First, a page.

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03.16.17 A Postcard from a South African Classroom

Found this picture in a blog post by an organization that supports teachers in South Africa, Edupeg. It’s of a teacher named Ms. Shezi who teaches grade 4 at Bonisanani Primary in South Africa. I found it both informative and inspiring:

Ms Shezi2

The blog described her class this way:

Ms. Shezi already has well established Entry and Exit routines which has made for smooth lesson transitions and co-operative learner behaviour. As a strong relationship already exists between Ms Shezi and her learners, techniques such as Strong Voice are sufficient for managing learner behaviour.

There’s a lot in that paragraph- the idea that when kids know what we want them to do, when they know how to do it and when those behaviors lead to success, then they are happy. Discipline–teaching students the right way to do something and just maybe making a habit of it- makes for more positive behavior and better relationships.  The paragraph also gets at the idea that when that foundation is laid a little bit of redirection goes a long way.  The purpose of Strong Voice is to be able to get kids back on track productively and directly- so that everyone keeps learning and, crucially, so that behavioral situations don’t get any worse and don’t have to lead to kids leaving the classroom or receiving sanctions. For a good teacher, as for Ms. Shezi, a bit of Strong Voice, supported by clear “this is how we do it” should be sufficient.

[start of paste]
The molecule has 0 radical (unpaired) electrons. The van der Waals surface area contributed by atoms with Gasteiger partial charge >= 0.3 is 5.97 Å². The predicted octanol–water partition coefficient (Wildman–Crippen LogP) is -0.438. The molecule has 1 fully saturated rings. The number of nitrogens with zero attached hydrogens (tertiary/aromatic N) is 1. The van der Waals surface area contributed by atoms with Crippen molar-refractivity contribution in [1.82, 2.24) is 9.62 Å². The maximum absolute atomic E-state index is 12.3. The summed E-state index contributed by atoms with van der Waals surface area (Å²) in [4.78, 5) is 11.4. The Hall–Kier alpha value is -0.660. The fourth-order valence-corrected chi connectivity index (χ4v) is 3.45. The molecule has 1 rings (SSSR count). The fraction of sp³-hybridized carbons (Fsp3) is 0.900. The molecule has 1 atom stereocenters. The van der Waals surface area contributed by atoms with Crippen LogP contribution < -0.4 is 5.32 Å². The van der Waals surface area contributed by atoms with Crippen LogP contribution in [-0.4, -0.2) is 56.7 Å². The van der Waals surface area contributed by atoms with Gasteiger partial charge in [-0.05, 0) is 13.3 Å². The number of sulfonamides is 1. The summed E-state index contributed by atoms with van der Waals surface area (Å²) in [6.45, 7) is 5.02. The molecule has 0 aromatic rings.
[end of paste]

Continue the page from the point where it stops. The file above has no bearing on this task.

But even more telling is the caption to the picture:

Ms Shezi’s Grade 4 learners are busy with group and independent work while she circulates and does Affirmative Checking. Using Affirmative Checking means learners only start independent work once they show they’ve mastered the relevant skill.

And indeed the picture shows that. But it shows also hows Ms. Shezi’s scholars busily and productively at work when there appear to be almost 60 children in the room.  For teachers here in the US, it’s a reminder- first, i suppose that we are fortunate to have the resources we do; second that as we like to say on the TLaC team, “little things have big muscles.”  Mastery of small parts of effective technique can make for dramatic differences. You circulate more efficiently when students are working independently–you know what you are looking for (tracking not watching), you make student materials consistent and simple to review (standardize the format), you use affirmative checking to decide how you’ll react when students struggle or succeed- you do those little things and all of a sudden you can make even a very large class productive.

I note that because we often face class size challenges here int he US… and by that we mean 30+ kids in a classroom. But Ms. Shezi shows us that technique can even tip the scales in our favor at 60* students.

By the way the picture reminds me of one of a telling moment early in my career. Dave Levin had just founded his first KIPP school on the Bronx, and I was lucky enough to visit.  Levin as many people know was a legendary teacher before he became a school leader. On the day i visited he was teaching a math class to 60 kids. Some of them were siting on the book shelves. Some on the floor. But every kid was engaged, focused and excited.  Every kid was working hard. The lesson was incredible.  Afterwards I asked Dave why he was teaching a class  that large.  “We just haven’t found the right math teacher yet,” he said, “and I’d rather teach it myself with 60 kids and know it’s right than have class size half as much but the teaching not good enough.”

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